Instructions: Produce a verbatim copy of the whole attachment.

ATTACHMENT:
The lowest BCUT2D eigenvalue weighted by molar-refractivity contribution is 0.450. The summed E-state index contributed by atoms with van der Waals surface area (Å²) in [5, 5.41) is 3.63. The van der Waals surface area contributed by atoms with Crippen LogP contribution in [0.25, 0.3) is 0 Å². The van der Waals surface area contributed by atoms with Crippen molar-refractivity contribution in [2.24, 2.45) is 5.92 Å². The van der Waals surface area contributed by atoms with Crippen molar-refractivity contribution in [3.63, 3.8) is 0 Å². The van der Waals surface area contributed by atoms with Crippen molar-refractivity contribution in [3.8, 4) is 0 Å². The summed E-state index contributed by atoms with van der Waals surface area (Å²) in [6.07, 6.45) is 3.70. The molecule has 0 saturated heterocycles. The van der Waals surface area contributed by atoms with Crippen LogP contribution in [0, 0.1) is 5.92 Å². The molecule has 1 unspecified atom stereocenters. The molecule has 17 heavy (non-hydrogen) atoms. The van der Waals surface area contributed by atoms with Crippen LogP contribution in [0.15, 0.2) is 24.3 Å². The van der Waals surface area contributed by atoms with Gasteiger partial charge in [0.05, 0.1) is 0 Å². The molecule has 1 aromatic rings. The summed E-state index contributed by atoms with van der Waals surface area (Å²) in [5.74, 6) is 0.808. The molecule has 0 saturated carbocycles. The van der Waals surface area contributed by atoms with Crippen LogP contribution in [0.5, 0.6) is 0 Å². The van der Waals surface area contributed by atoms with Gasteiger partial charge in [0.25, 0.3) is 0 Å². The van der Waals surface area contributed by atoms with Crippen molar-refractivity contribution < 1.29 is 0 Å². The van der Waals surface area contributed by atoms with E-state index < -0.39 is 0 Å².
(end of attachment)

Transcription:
The lowest BCUT2D eigenvalue weighted by molar-refractivity contribution is 0.450. The summed E-state index contributed by atoms with van der Waals surface area (Å²) in [5, 5.41) is 3.63. The van der Waals surface area contributed by atoms with Crippen LogP contribution in [0.25, 0.3) is 0 Å². The van der Waals surface area contributed by atoms with Crippen molar-refractivity contribution in [2.24, 2.45) is 5.92 Å². The van der Waals surface area contributed by atoms with Crippen molar-refractivity contribution in [3.63, 3.8) is 0 Å². The van der Waals surface area contributed by atoms with Crippen molar-refractivity contribution in [3.8, 4) is 0 Å². The summed E-state index contributed by atoms with van der Waals surface area (Å²) in [6.07, 6.45) is 3.70. The molecule has 0 saturated heterocycles. The van der Waals surface area contributed by atoms with Crippen LogP contribution in [0, 0.1) is 5.92 Å². The molecule has 1 unspecified atom stereocenters. The molecule has 17 heavy (non-hydrogen) atoms. The van der Waals surface area contributed by atoms with Crippen LogP contribution in [0.15, 0.2) is 24.3 Å². The van der Waals surface area contributed by atoms with Gasteiger partial charge in [0.05, 0.1) is 0 Å². The molecule has 1 aromatic rings. The summed E-state index contributed by atoms with van der Waals surface area (Å²) in [5.74, 6) is 0.808. The molecule has 0 saturated carbocycles. The van der Waals surface area contributed by atoms with Crippen LogP contribution in [0.5, 0.6) is 0 Å². The van der Waals surface area contributed by atoms with Gasteiger partial charge in [0.25, 0.3) is 0 Å². The van der Waals surface area contributed by atoms with Crippen molar-refractivity contribution < 1.29 is 0 Å². The van der Waals surface area contributed by atoms with E-state index < -0.39 is 0 Å².